The clink of metal on stone. But it wasn't coming from the delf. Frankie Hanson should know, after all, he worked there and today was Sunday. There it was again, faint but distinct above the buffet of the raw January wind. It was coming from over the wall, over on the edge. Hanson turned up the collar of his melton jacket pulled the cap down over his ears and squeezed through the stile.
The updraught scouring Balkram Edge hit him instantly. He looked along the rocky rampart, high above the valley, and quickly perceived the source of the sound, a squatting dark form huddled on the very tip of the 'Witches Nose', an overhanging, airy platform of scoured rock crowning the jumbled boulders and unfinished millstones. He drew nearer and yelled above the wind.
"Hoi Jonny! What's tha laikin' at nah thi daft bugger? Tha'll noan delve flags offen yon face!"
The small, bent figure, couched in silhouette in the weak winter sunshine, broke off from its labours and got to its feet.
"Frankie 'Anson By gow! What draws thee away from t''Well 'eads'? They doan't serve Ramsdens up here tha knoas!!"
"Ner Websters neither! What brings thee up here on such a day as this?"
Jonny Broadbent secreted the hammer and chisel in his ample greatcoat pockets, and scuttled over the rock to sheltered ground. A small, dark, dapper little man, with a shock of slicked back black hair, he stood in marked contrast to Hanson, who was burly and red headed. The two friends huddled among the boulders, out of the wind.
"Just carvin' my name on yon boulder Frankie boy. Sort of mekkin' my mark on the world as it were."
"But why now ? Tha's picked a grand day for a Sunday picnic!"
"Beggars can't be choosers Frankie. Tha knoas wheer am goin sooin'. I just want to remember this place when I goa that's all."
Of remembrance worthy it was. Bleak hills flecked with snow, distant straggling lines of tumbled drystone walls, black, hoary nerve fibres connecting tiny barns and farmsteads buttressed against the raw pitiless sky. And below, distantly so, black mills and terraces, tramlines shimmering icily in the weak sunshine, stands of dank belching chimneys, the clank of machinery, the shunting of distant locomotives, the smell of railway soot borne on the breeze. This was more than Jonny Broadbent's home, it was the home of his father and his father before him. On that cold January day, high on that windy outcrop, Jonny surveyed a landscape forged (he knew) by the 'blood, toil, tears and sweat' of his forebears. What would Mr. Churchill make of that he wondered?
"Coom on then Jonny. It'll be dark in an hour or so. You'd best get some ale dahn yer toneet, odds on tha'll not get much chance when tha gets ter trainin' camp!"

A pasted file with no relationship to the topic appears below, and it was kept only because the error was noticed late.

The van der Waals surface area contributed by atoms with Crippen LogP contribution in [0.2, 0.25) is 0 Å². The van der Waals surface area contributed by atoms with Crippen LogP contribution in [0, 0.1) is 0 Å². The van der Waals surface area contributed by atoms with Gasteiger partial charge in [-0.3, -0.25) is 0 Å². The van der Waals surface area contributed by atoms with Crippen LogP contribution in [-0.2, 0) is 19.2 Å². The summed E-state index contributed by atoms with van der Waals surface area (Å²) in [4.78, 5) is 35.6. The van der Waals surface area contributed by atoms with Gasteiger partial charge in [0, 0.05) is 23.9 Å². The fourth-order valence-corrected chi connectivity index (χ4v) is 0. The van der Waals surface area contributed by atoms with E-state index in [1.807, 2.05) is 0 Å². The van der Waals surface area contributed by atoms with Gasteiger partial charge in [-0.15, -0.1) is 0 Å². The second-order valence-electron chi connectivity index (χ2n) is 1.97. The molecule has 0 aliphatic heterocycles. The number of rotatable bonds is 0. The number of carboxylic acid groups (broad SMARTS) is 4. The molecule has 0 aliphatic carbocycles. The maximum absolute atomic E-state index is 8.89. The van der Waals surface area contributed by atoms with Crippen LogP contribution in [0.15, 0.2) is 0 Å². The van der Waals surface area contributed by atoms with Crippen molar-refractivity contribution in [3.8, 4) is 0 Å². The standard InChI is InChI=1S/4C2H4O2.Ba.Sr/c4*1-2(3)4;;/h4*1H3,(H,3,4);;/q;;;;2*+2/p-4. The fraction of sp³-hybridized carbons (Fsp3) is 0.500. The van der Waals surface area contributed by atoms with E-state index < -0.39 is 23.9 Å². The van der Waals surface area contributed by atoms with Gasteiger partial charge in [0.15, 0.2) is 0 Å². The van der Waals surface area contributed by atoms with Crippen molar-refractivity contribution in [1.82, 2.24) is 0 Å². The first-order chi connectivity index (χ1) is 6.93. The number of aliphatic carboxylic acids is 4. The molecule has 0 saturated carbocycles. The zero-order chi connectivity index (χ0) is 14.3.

Jonny Broadbent laughed. "I hope tha's payin' 'Anson. Those of us wi' aht flat feet have to go fight t' bloody Jerries. Its alreet for some jammy beggars - exempt from military service an ' all that!"
"Doan't rub it in! I'm sure they'll find us summat ta do. We got to show them struttin' Huns that t'real master race cooms from Yorkshire! We can't all be lucky enough to fight."
"Lucky? Is that what tha calls it, bloody lucky? I'll tell thi whats lucky - Ramsdens best bitter, a half a milk stout as a bribe, then gettin' into Betty Crabtrees' knickers up t' Black Edge Lane! You don't think I wanted to ruddy goa does tha? They exempted me brother George cause he's only five foot two. Well I'm only an inch or so taller, so I thowt I'd be alreet like him. No such bloody luck. It were a different bloody doctor. 'Broadbent Jonny. A1. You'll do. Your orders will arrive shortly. That were that. Now I've got to go to their bloody war like me old man did."
Hanson frowned. "Sorry Jonny lad. I never thowt. I forgot tha lost thi dad in t' first lot. Its noan a joke. Its just that it all seems so unreal. Its 'ard to imagine that some fowks might not come back."
Jonny Broadbent stopped and looked his friend squarely in the eye.
"Well doan't start 'imagining' about me. I've no plans to repeat history. I'll tell thi what I'm doin'- I'm goin' 'over theer' and then I'm coming back. COMIN' BACK. Mek no mistake. An' when I do, we'll stand on yon witches nose an' laugh abaht it all."
"But what abaht me Jonny? Everything's bloody changin', what if I'm not theer ta meet thi?"
"Doant worry, tha'll be theer, thi daft beggar, exempt like thi coil minin' dad afore thi! Doant worry abaht thee. Just be theer fer when I coom back"
It was now pitch dark, the hills outlined only by the winter stars and the wastes of snow. Distantly, a paraffin lamp in the mullioned windows of the Well Heads beckoned, a floating light in the freezing, wind buffetted darkness. The two friends walked between the silhouetted walls of Dick's Gate, laughing, talking, crunching and cracking the ice on the frozen puddles,